Optimus Prime would be proud.

Coidzor
2009-10-23, 08:36 PM
'Till All Are One!

In mah belleh.

Berserk Monk
2009-10-23, 10:30 PM
This sounds like something created by the Elder Gods.

Devils_Advocate
2009-10-25, 11:15 PM
More junk science propaganda designed to denormalise things we all do in everyday life (drinking, smoking, eating, driving, throwing out our rubbish, owning pets, etc).
I'm unclear on how this constitutes "junk science propaganda". Do they make flawed assumptions about how resource consumption effects land use, maybe?

Criticizing socially acceptable evils seems to me necessary to moral progress.

Coidzor
2009-10-25, 11:17 PM
Well, it's proving the assumption that keeping pets is evil that gets most people, I believe.

Adlan
2009-10-26, 11:55 AM
:annoyed: I'm à member of PETA too, the real one that is.

http://www.petakillsanimals.com/

Then your membership fee's are going towards killing animals, supporting hypocrites and animal rights terrorism.

I'm pretty much opposed to everything PETA stands for, but if you support animal welfare (not animal rights), then you are being duped.

pendell
2009-10-26, 12:19 PM
Might I suggest that discussing the pros and cons of PETA -- the political organization -- is likely to bring the wrath of Roland upon us?


Clearly, all animals are carbon emitters, and should be cooked and eaten at the first opportunity. In fact, it's probably just better to say that all life is evil. EEE-VIL. Some just don't know it yet :smallamused:

Waiit a minute -- cooking emits CO2 also, doesn't it? I guess we eat 'em raw.

Puppies are evil. Kittens are evil. Children are VERY evil (http://www.guardian.co.uk/commentisfree/2009/oct/25/alex-renton-population-control-climate-change). White is black. Life is death.


Tongue-in-cheek,

The very evil Brian P.

Cobra_Ikari
2009-10-26, 12:29 PM
Might I suggest that discussing the pros and cons of PETA -- the political organization -- is likely to bring the wrath of Roland upon us?


Clearly, all animals are carbon emitters, and should be cooked and eaten at the first opportunity. In fact, it's probably just better to say that all life is evil. EEE-VIL. Some just don't know it yet :smallamused:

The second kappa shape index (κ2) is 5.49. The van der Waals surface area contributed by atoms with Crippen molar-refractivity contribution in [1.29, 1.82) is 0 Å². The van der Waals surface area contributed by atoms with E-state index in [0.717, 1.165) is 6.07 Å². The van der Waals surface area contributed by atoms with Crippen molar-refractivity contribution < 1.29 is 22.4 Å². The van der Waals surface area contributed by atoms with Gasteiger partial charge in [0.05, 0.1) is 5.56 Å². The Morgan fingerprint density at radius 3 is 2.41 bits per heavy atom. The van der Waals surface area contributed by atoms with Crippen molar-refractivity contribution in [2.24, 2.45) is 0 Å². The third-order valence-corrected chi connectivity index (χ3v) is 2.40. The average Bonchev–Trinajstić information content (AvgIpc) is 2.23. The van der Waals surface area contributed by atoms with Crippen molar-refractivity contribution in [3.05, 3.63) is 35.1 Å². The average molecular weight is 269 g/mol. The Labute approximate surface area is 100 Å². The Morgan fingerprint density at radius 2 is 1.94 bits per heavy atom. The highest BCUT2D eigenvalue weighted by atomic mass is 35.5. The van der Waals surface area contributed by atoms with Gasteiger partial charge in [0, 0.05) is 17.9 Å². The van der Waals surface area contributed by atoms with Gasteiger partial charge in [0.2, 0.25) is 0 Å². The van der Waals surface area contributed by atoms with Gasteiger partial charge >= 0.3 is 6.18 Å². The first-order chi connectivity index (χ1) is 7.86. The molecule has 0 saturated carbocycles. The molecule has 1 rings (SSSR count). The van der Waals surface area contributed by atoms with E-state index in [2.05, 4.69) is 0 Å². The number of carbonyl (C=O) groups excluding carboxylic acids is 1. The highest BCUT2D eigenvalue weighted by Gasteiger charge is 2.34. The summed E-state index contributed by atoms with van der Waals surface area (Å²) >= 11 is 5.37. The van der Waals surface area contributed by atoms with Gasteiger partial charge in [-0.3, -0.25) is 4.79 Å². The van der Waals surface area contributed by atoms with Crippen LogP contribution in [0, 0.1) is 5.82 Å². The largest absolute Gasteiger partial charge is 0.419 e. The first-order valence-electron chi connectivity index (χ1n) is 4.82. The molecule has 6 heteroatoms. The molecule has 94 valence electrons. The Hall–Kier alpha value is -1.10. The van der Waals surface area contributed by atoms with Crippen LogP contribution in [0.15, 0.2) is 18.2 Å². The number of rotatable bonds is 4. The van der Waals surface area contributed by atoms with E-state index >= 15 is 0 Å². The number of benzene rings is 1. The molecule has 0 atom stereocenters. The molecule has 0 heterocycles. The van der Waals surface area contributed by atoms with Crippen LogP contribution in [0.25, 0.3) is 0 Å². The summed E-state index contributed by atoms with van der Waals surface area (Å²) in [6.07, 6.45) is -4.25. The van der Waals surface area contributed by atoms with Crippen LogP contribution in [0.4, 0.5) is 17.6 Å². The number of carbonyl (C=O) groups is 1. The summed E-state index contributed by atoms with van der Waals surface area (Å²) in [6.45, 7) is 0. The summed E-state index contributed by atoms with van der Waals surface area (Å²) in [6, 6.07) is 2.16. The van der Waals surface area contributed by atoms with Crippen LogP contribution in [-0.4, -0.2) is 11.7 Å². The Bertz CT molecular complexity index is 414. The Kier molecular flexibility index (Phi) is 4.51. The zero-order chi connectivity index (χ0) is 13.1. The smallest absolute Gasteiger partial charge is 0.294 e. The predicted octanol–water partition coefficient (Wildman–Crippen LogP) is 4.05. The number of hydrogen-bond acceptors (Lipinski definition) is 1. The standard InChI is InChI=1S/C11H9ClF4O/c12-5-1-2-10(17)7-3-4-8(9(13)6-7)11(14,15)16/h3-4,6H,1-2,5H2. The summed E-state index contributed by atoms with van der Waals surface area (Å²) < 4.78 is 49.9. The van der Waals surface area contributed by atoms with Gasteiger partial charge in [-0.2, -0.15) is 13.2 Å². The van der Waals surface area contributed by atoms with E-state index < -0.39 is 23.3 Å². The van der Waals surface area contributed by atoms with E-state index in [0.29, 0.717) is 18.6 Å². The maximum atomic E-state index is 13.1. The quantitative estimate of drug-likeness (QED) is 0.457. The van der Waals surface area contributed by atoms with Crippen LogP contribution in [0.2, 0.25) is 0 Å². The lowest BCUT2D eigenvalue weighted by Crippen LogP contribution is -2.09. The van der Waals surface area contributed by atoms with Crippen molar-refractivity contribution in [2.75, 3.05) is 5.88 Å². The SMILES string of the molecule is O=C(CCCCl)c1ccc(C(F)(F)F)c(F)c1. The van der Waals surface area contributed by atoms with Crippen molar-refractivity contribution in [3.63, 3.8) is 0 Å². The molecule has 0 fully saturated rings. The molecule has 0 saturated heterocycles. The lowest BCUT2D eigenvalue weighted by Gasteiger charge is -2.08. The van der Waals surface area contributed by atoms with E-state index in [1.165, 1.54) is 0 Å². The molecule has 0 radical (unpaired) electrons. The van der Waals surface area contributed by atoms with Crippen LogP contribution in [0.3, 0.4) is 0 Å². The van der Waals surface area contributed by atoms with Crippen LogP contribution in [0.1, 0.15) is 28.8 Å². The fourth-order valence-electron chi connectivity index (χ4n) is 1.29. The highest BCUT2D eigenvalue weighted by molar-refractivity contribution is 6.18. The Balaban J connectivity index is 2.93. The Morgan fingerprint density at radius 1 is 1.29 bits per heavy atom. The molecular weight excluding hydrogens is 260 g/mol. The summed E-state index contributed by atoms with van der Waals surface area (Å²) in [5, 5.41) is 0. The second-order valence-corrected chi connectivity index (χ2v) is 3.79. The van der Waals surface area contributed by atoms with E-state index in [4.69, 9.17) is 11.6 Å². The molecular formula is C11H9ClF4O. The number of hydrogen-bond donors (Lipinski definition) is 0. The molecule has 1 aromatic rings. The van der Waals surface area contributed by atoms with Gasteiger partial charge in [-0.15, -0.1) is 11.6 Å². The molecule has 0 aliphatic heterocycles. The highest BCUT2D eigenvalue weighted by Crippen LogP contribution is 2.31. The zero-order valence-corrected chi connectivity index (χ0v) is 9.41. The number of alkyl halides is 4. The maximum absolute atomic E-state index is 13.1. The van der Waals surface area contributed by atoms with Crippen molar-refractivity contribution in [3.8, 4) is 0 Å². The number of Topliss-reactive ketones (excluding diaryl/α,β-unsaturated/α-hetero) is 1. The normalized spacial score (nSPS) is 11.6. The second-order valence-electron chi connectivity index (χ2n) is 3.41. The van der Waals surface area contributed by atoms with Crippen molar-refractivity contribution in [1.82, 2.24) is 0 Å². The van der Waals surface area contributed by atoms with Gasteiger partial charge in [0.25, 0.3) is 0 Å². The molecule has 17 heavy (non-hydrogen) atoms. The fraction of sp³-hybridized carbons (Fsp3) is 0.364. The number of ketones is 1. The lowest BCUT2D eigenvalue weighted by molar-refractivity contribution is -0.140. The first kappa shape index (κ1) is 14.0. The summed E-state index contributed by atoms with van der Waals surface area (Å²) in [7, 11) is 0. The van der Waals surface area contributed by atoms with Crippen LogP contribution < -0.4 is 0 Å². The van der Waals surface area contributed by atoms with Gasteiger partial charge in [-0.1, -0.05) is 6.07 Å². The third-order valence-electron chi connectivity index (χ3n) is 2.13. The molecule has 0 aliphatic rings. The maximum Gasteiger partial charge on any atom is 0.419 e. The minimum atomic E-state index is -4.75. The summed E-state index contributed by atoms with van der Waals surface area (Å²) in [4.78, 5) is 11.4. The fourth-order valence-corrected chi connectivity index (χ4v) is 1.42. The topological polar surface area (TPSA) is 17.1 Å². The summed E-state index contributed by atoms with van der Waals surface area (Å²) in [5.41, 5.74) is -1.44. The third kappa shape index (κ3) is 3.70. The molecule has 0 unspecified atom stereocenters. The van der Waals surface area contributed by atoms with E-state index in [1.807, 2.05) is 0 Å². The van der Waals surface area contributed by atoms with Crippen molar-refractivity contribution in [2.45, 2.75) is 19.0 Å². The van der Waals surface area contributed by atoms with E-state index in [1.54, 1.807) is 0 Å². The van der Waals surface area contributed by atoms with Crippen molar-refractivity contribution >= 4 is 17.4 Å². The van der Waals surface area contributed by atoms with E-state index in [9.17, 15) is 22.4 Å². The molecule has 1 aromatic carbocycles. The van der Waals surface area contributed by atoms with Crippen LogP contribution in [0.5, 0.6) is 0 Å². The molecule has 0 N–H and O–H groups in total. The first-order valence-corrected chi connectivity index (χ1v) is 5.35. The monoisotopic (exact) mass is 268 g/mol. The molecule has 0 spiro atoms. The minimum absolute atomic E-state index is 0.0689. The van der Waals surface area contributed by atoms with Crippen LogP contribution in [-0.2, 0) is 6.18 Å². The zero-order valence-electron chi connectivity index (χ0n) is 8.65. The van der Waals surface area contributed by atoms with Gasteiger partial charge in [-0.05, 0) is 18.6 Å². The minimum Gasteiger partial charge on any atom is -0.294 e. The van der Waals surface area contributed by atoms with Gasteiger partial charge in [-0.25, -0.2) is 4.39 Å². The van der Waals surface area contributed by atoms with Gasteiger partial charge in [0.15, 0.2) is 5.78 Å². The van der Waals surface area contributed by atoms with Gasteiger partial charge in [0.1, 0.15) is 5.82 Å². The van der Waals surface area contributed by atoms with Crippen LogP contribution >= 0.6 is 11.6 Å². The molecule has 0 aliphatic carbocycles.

Waiit a minute -- cooking emits CO2 also, doesn't it? I guess we eat 'em raw.

Puppies are evil. Kittens are evil. Children are VERY evil (http://www.guardian.co.uk/commentisfree/2009/oct/25/alex-renton-population-control-climate-change). White is black. Life is death.


Tongue-in-cheek,

The very evil Brian P.

We were discussing this in class today. Taking all the unemployed people and the overpopulated countries, and using them for electricity generation a la The Matrix. Alternative energy sources! Stop global warming! =D

Nameless
2009-10-26, 01:11 PM
mhmm hotdog.....

I was always a proud member of PETA (People Eating Tasty Animals)

And I'm a proud member of MEPA (Meat Eating Protection Association)
... Well, the only member, but still. :smalltongue:

And speaking of those brain-washing, hypocritical, lying one-sided, bias, in-sensitive PETA, didn't they kill something along the lines of 75% of the animals they took in?

Ichneumon
2009-10-26, 01:15 PM
http://www.petakillsanimals.com/

I'm pretty much opposed to everything PETA stands for, but if you support animal welfare (not animal rights), then you are being duped.

I've learned not to trust websites like that, they only show half of the truth. Also, I very much oppose animal welfare, if it isn't animal rights.

Nameless
2009-10-26, 01:17 PM
I've learned not to trust websites like that, they only show half of the truth. Also, I very much oppose animal welfare.

I've actually seen this on a few youtube videos and sites and one where they had an interview with the founder(?) of PETA. ... And don't PETA only show half the truth like, all the time?

TheSummoner
2009-10-26, 01:19 PM
And I'm a proud member of MEPA (Meat Eating Protection Association)
... Well, the only member, but still. :smalltongue:

Not anymore! *waves membership card*

Lets see... I have three cats... Which do I care more about... my three cats which I love and that love me back or the earth which won't be in significant danger until I'm long dead... My beloved pets... a space rock with plants on it...

Another ice age is inevitable. Global warming will only serve to delay the ice that will eventually destroy New York City =P